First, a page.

1. How do I know how much testing is required for my product?
It is really a function of a) what quality standards your market requires and b) how good a job you do in building the product in the first place. Having well-defined release criteria are a great help in determining the types and amount of testing required - it gives a "finish line", a means of knowing when testing is done. But the amount depends on the quality of the software as it is built. If a piece of software has many critical defects, it may well take several full regression tests to be convinced that the product reaches its required quality. If it is well designed and the code developed is solid, it is possible to just complete one test cycle and be confidant that the product is ready to ship.
2. What kinds of testing should I use?
There are many kinds of testing ranging from functionality to ease-of-use to unit to hardware compatibility. Which types you use depend on your product and your market requirements. In general, the more testing, the more reliable a product and the more types of testing conducted, the less likely that major problems will show up later.
3. Should I build my own test department?
We believe that all companies building software should be at least as good at testing it as building it. Testing should really be seen as "proving" that the product meets its design goals. Whether you do this using an internal test group, an external group or some other method depends on your size, your products and the relative return-on-investment for alternative activities.
4. What does it cost to have an effective test department?
An effective software test department takes years to build and requires at least a) a seasoned software test manager; b) a well-developed testing methodology; c) tools to support the testing methodology and d) competent software engineers to complete the testing work. A company could easily spend $500,000 to get a department to that point.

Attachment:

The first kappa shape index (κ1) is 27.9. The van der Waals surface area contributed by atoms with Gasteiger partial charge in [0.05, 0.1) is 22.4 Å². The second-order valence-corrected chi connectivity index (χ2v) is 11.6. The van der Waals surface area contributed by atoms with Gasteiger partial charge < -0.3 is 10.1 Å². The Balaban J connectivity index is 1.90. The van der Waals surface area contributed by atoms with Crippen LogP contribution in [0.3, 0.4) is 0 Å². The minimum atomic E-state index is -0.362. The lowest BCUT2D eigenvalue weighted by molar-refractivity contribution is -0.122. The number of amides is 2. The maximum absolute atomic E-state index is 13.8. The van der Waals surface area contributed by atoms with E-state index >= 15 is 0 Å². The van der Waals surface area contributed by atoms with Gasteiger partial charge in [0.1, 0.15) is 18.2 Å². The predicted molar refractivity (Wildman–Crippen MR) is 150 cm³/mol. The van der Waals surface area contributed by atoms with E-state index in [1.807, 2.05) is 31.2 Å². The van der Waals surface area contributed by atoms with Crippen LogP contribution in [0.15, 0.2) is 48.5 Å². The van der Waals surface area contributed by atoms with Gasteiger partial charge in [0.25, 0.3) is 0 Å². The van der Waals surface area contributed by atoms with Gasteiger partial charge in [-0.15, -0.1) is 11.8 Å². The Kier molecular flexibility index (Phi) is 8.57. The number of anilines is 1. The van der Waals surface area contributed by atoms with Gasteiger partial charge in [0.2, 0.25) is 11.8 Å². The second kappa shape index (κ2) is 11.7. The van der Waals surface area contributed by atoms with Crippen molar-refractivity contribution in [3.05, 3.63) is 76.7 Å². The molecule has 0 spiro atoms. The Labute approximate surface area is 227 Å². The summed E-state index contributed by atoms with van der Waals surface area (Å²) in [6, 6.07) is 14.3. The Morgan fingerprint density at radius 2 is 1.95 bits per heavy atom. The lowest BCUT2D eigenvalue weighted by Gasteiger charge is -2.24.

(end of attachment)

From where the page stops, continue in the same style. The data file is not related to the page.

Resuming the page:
5. Where does the test department belong in an organization?
In our view, the test department is a tool of the executive management of the company. If used properly, it serves almost as an "audit" function; providing senior managers with the information they need to manage the company. Therefore, a test department should not be part of the product engineering group, but should be distinct and report to some other function which "owns" the issue of quality assurance for senior management.
6. What is the difference between SQA and software test?
Testing software is a very specific set of activities designed to "measure" the product against a pre-defined set of criteria or specifications. It provides managers with knowledge of the state of a product and answers the question: "When is the product ready to ship?" (This assumes a clear set of criteria for release). Software Quality Assurance (or any quality assurance function) is responsible for assuring management that the overall process used to specify, design and test a product meets the corporate goals relative to software products. Testing is a tool of the SQA function but is not itself adequate SQA.